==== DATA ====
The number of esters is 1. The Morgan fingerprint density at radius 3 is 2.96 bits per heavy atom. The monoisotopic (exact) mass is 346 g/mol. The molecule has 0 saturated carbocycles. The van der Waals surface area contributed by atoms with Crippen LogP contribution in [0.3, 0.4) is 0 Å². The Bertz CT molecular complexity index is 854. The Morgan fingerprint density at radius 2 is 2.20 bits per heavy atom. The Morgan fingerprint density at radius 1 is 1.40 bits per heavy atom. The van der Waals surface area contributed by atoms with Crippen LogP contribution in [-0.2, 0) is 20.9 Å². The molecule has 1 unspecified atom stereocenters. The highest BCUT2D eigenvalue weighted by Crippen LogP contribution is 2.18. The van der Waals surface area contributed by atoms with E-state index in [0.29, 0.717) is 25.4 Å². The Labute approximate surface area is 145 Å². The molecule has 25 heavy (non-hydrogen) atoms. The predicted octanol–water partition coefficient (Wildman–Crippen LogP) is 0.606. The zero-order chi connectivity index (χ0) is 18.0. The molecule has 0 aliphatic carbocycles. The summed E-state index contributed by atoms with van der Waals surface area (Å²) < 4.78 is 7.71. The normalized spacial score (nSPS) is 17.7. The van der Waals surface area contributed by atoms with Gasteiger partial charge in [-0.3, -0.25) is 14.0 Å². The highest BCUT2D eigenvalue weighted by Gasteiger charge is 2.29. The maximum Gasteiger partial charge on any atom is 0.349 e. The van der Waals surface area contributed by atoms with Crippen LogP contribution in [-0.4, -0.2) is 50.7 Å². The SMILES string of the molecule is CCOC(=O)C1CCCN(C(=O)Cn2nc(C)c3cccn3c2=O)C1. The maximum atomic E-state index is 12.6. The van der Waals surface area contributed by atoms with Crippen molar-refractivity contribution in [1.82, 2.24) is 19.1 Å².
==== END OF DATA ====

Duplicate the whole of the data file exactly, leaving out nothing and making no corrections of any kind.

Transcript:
The number of esters is 1. The Morgan fingerprint density at radius 3 is 2.96 bits per heavy atom. The monoisotopic (exact) mass is 346 g/mol. The molecule has 0 saturated carbocycles. The van der Waals surface area contributed by atoms with Crippen LogP contribution in [0.3, 0.4) is 0 Å². The Bertz CT molecular complexity index is 854. The Morgan fingerprint density at radius 2 is 2.20 bits per heavy atom. The Morgan fingerprint density at radius 1 is 1.40 bits per heavy atom. The van der Waals surface area contributed by atoms with Crippen LogP contribution in [-0.2, 0) is 20.9 Å². The molecule has 1 unspecified atom stereocenters. The highest BCUT2D eigenvalue weighted by Crippen LogP contribution is 2.18. The van der Waals surface area contributed by atoms with E-state index in [0.29, 0.717) is 25.4 Å². The Labute approximate surface area is 145 Å². The molecule has 25 heavy (non-hydrogen) atoms. The predicted octanol–water partition coefficient (Wildman–Crippen LogP) is 0.606. The zero-order chi connectivity index (χ0) is 18.0. The molecule has 0 aliphatic carbocycles. The summed E-state index contributed by atoms with van der Waals surface area (Å²) < 4.78 is 7.71. The normalized spacial score (nSPS) is 17.7. The van der Waals surface area contributed by atoms with Gasteiger partial charge in [-0.3, -0.25) is 14.0 Å². The highest BCUT2D eigenvalue weighted by Gasteiger charge is 2.29. The maximum Gasteiger partial charge on any atom is 0.349 e. The van der Waals surface area contributed by atoms with Crippen LogP contribution in [-0.4, -0.2) is 50.7 Å². The SMILES string of the molecule is CCOC(=O)C1CCCN(C(=O)Cn2nc(C)c3cccn3c2=O)C1. The maximum atomic E-state index is 12.6. The van der Waals surface area contributed by atoms with Crippen molar-refractivity contribution in [1.82, 2.24) is 19.1 Å².